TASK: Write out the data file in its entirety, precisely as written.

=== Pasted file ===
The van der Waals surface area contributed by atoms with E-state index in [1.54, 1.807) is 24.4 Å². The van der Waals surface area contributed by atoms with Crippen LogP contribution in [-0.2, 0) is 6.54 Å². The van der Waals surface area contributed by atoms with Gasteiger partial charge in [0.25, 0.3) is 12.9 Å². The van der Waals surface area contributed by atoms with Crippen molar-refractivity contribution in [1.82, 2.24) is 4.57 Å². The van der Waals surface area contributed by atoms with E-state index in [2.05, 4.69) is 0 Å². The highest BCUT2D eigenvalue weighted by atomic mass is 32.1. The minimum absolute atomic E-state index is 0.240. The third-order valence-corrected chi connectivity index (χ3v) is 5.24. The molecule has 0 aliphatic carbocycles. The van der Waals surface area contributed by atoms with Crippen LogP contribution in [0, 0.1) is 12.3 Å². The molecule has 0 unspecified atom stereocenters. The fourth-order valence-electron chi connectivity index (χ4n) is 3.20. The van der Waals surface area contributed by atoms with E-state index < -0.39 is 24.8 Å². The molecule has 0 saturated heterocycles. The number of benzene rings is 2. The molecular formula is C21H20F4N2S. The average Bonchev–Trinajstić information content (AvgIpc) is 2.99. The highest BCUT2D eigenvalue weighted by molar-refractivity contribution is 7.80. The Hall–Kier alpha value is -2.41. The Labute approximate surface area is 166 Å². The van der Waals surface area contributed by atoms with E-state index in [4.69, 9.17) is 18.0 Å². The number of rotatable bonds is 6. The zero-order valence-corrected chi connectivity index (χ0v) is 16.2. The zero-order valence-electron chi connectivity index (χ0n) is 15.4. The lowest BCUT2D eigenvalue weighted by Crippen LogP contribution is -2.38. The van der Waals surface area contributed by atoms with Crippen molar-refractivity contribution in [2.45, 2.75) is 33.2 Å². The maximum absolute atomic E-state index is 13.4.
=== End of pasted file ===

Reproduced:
The van der Waals surface area contributed by atoms with E-state index in [1.54, 1.807) is 24.4 Å². The van der Waals surface area contributed by atoms with Crippen LogP contribution in [-0.2, 0) is 6.54 Å². The van der Waals surface area contributed by atoms with Gasteiger partial charge in [0.25, 0.3) is 12.9 Å². The van der Waals surface area contributed by atoms with Crippen molar-refractivity contribution in [1.82, 2.24) is 4.57 Å². The van der Waals surface area contributed by atoms with E-state index in [2.05, 4.69) is 0 Å². The highest BCUT2D eigenvalue weighted by atomic mass is 32.1. The minimum absolute atomic E-state index is 0.240. The third-order valence-corrected chi connectivity index (χ3v) is 5.24. The molecule has 0 aliphatic carbocycles. The van der Waals surface area contributed by atoms with Crippen LogP contribution in [0, 0.1) is 12.3 Å². The molecule has 0 unspecified atom stereocenters. The fourth-order valence-electron chi connectivity index (χ4n) is 3.20. The van der Waals surface area contributed by atoms with E-state index < -0.39 is 24.8 Å². The molecule has 0 saturated heterocycles. The number of benzene rings is 2. The molecular formula is C21H20F4N2S. The average Bonchev–Trinajstić information content (AvgIpc) is 2.99. The highest BCUT2D eigenvalue weighted by molar-refractivity contribution is 7.80. The Hall–Kier alpha value is -2.41. The Labute approximate surface area is 166 Å². The van der Waals surface area contributed by atoms with E-state index in [4.69, 9.17) is 18.0 Å². The number of rotatable bonds is 6. The zero-order valence-corrected chi connectivity index (χ0v) is 16.2. The zero-order valence-electron chi connectivity index (χ0n) is 15.4. The lowest BCUT2D eigenvalue weighted by Crippen LogP contribution is -2.38. The van der Waals surface area contributed by atoms with Crippen molar-refractivity contribution in [2.45, 2.75) is 33.2 Å². The maximum absolute atomic E-state index is 13.4.